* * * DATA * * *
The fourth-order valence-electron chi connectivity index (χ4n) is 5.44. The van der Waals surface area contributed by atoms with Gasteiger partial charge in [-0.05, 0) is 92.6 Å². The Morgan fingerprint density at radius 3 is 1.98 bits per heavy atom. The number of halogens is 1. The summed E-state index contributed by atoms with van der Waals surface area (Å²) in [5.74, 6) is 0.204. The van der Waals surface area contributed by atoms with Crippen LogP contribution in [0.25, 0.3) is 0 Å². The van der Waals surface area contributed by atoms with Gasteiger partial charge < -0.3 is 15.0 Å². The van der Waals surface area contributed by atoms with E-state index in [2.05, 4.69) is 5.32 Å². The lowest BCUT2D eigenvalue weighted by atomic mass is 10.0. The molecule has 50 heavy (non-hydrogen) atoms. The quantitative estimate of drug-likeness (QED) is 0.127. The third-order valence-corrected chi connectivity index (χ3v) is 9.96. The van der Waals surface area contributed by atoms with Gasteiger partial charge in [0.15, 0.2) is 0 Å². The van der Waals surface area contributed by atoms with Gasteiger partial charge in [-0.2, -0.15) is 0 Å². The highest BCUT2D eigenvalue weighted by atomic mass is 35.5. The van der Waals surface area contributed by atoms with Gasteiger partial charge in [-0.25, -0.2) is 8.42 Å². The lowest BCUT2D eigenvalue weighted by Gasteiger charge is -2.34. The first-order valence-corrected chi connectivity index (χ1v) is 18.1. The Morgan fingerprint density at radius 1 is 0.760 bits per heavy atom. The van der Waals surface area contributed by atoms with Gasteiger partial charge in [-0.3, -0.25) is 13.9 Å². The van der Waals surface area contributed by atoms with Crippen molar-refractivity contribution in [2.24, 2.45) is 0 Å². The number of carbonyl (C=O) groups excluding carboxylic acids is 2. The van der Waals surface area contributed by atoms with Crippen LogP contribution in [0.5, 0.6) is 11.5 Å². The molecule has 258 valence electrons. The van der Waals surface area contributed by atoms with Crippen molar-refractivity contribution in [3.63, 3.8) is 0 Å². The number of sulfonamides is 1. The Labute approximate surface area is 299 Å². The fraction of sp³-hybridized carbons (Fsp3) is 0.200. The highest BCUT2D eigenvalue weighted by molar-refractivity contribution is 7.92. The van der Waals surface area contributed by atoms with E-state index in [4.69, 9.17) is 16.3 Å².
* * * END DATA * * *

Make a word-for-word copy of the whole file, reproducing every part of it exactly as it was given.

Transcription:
The fourth-order valence-electron chi connectivity index (χ4n) is 5.44. The van der Waals surface area contributed by atoms with Gasteiger partial charge in [-0.05, 0) is 92.6 Å². The Morgan fingerprint density at radius 3 is 1.98 bits per heavy atom. The number of halogens is 1. The summed E-state index contributed by atoms with van der Waals surface area (Å²) in [5.74, 6) is 0.204. The van der Waals surface area contributed by atoms with Crippen LogP contribution in [0.25, 0.3) is 0 Å². The van der Waals surface area contributed by atoms with Gasteiger partial charge < -0.3 is 15.0 Å². The van der Waals surface area contributed by atoms with E-state index in [2.05, 4.69) is 5.32 Å². The lowest BCUT2D eigenvalue weighted by atomic mass is 10.0. The molecule has 50 heavy (non-hydrogen) atoms. The quantitative estimate of drug-likeness (QED) is 0.127. The third-order valence-corrected chi connectivity index (χ3v) is 9.96. The van der Waals surface area contributed by atoms with Gasteiger partial charge in [0.15, 0.2) is 0 Å². The van der Waals surface area contributed by atoms with Gasteiger partial charge in [-0.2, -0.15) is 0 Å². The highest BCUT2D eigenvalue weighted by atomic mass is 35.5. The van der Waals surface area contributed by atoms with Gasteiger partial charge in [-0.25, -0.2) is 8.42 Å². The lowest BCUT2D eigenvalue weighted by Gasteiger charge is -2.34. The first-order valence-corrected chi connectivity index (χ1v) is 18.1. The Morgan fingerprint density at radius 1 is 0.760 bits per heavy atom. The van der Waals surface area contributed by atoms with Gasteiger partial charge in [-0.3, -0.25) is 13.9 Å². The van der Waals surface area contributed by atoms with Crippen molar-refractivity contribution in [2.24, 2.45) is 0 Å². The number of carbonyl (C=O) groups excluding carboxylic acids is 2. The van der Waals surface area contributed by atoms with Crippen LogP contribution in [0.5, 0.6) is 11.5 Å². The molecule has 258 valence electrons. The van der Waals surface area contributed by atoms with Crippen molar-refractivity contribution in [3.63, 3.8) is 0 Å². The number of sulfonamides is 1. The Labute approximate surface area is 299 Å². The fraction of sp³-hybridized carbons (Fsp3) is 0.200. The highest BCUT2D eigenvalue weighted by molar-refractivity contribution is 7.92. The van der Waals surface area contributed by atoms with E-state index in [4.69, 9.17) is 16.3 Å².